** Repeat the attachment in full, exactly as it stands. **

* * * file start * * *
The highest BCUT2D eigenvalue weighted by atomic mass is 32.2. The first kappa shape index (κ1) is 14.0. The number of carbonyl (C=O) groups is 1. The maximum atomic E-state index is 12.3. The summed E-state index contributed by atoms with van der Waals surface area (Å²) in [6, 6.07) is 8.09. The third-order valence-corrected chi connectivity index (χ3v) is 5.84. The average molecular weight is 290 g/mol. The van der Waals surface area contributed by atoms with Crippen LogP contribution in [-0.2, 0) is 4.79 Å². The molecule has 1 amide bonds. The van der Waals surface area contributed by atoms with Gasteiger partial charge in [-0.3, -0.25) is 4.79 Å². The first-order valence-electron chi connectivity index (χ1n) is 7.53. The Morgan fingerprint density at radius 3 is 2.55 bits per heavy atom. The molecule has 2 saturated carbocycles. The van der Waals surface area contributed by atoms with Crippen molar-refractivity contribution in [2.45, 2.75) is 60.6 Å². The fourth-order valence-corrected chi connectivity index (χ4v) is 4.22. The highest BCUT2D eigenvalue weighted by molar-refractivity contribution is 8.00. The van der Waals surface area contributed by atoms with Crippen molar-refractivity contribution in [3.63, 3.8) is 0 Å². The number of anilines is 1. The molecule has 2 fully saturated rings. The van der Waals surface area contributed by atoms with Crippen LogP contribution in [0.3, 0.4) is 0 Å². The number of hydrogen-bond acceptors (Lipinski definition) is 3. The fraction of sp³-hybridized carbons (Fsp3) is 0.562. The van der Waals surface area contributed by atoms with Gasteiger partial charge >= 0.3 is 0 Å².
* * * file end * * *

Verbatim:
The highest BCUT2D eigenvalue weighted by atomic mass is 32.2. The first kappa shape index (κ1) is 14.0. The number of carbonyl (C=O) groups is 1. The maximum atomic E-state index is 12.3. The summed E-state index contributed by atoms with van der Waals surface area (Å²) in [6, 6.07) is 8.09. The third-order valence-corrected chi connectivity index (χ3v) is 5.84. The average molecular weight is 290 g/mol. The van der Waals surface area contributed by atoms with Crippen LogP contribution in [-0.2, 0) is 4.79 Å². The molecule has 1 amide bonds. The van der Waals surface area contributed by atoms with Gasteiger partial charge in [-0.3, -0.25) is 4.79 Å². The first-order valence-electron chi connectivity index (χ1n) is 7.53. The Morgan fingerprint density at radius 3 is 2.55 bits per heavy atom. The molecule has 2 saturated carbocycles. The van der Waals surface area contributed by atoms with Crippen molar-refractivity contribution in [2.45, 2.75) is 60.6 Å². The fourth-order valence-corrected chi connectivity index (χ4v) is 4.22. The highest BCUT2D eigenvalue weighted by molar-refractivity contribution is 8.00. The van der Waals surface area contributed by atoms with Crippen molar-refractivity contribution in [3.63, 3.8) is 0 Å². The number of anilines is 1. The molecule has 2 fully saturated rings. The van der Waals surface area contributed by atoms with Crippen LogP contribution in [0.3, 0.4) is 0 Å². The number of hydrogen-bond acceptors (Lipinski definition) is 3. The fraction of sp³-hybridized carbons (Fsp3) is 0.562. The van der Waals surface area contributed by atoms with Gasteiger partial charge >= 0.3 is 0 Å².